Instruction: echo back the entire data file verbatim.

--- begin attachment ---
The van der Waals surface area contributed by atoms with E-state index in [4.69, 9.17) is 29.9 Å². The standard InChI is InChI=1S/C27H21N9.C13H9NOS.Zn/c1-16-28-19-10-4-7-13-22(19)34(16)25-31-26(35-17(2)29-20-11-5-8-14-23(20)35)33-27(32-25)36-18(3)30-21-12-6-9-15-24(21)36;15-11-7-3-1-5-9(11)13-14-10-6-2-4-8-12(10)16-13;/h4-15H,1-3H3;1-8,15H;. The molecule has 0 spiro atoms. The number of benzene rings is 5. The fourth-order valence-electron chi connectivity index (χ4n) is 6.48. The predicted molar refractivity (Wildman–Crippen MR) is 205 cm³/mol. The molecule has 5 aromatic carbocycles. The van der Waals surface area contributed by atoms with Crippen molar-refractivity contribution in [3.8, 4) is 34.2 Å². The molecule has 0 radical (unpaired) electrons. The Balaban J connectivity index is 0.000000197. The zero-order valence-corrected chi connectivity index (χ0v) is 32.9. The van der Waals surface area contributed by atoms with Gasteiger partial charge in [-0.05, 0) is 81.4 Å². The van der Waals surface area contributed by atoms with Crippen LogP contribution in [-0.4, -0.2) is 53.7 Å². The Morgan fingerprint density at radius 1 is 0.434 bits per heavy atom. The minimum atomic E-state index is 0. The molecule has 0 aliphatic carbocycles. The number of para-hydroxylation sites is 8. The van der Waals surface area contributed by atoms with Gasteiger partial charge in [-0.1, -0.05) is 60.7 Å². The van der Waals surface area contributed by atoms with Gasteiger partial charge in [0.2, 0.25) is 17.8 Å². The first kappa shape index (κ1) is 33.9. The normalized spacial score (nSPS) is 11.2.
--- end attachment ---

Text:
The van der Waals surface area contributed by atoms with E-state index in [4.69, 9.17) is 29.9 Å². The standard InChI is InChI=1S/C27H21N9.C13H9NOS.Zn/c1-16-28-19-10-4-7-13-22(19)34(16)25-31-26(35-17(2)29-20-11-5-8-14-23(20)35)33-27(32-25)36-18(3)30-21-12-6-9-15-24(21)36;15-11-7-3-1-5-9(11)13-14-10-6-2-4-8-12(10)16-13;/h4-15H,1-3H3;1-8,15H;. The molecule has 0 spiro atoms. The number of benzene rings is 5. The fourth-order valence-electron chi connectivity index (χ4n) is 6.48. The predicted molar refractivity (Wildman–Crippen MR) is 205 cm³/mol. The molecule has 5 aromatic carbocycles. The van der Waals surface area contributed by atoms with Crippen molar-refractivity contribution in [3.8, 4) is 34.2 Å². The molecule has 0 radical (unpaired) electrons. The Balaban J connectivity index is 0.000000197. The zero-order valence-corrected chi connectivity index (χ0v) is 32.9. The van der Waals surface area contributed by atoms with Gasteiger partial charge in [-0.05, 0) is 81.4 Å². The van der Waals surface area contributed by atoms with Crippen LogP contribution in [-0.4, -0.2) is 53.7 Å². The Morgan fingerprint density at radius 1 is 0.434 bits per heavy atom. The minimum atomic E-state index is 0. The molecule has 0 aliphatic carbocycles. The number of para-hydroxylation sites is 8. The van der Waals surface area contributed by atoms with Gasteiger partial charge in [-0.1, -0.05) is 60.7 Å². The van der Waals surface area contributed by atoms with Gasteiger partial charge in [0.2, 0.25) is 17.8 Å². The first kappa shape index (κ1) is 33.9. The normalized spacial score (nSPS) is 11.2.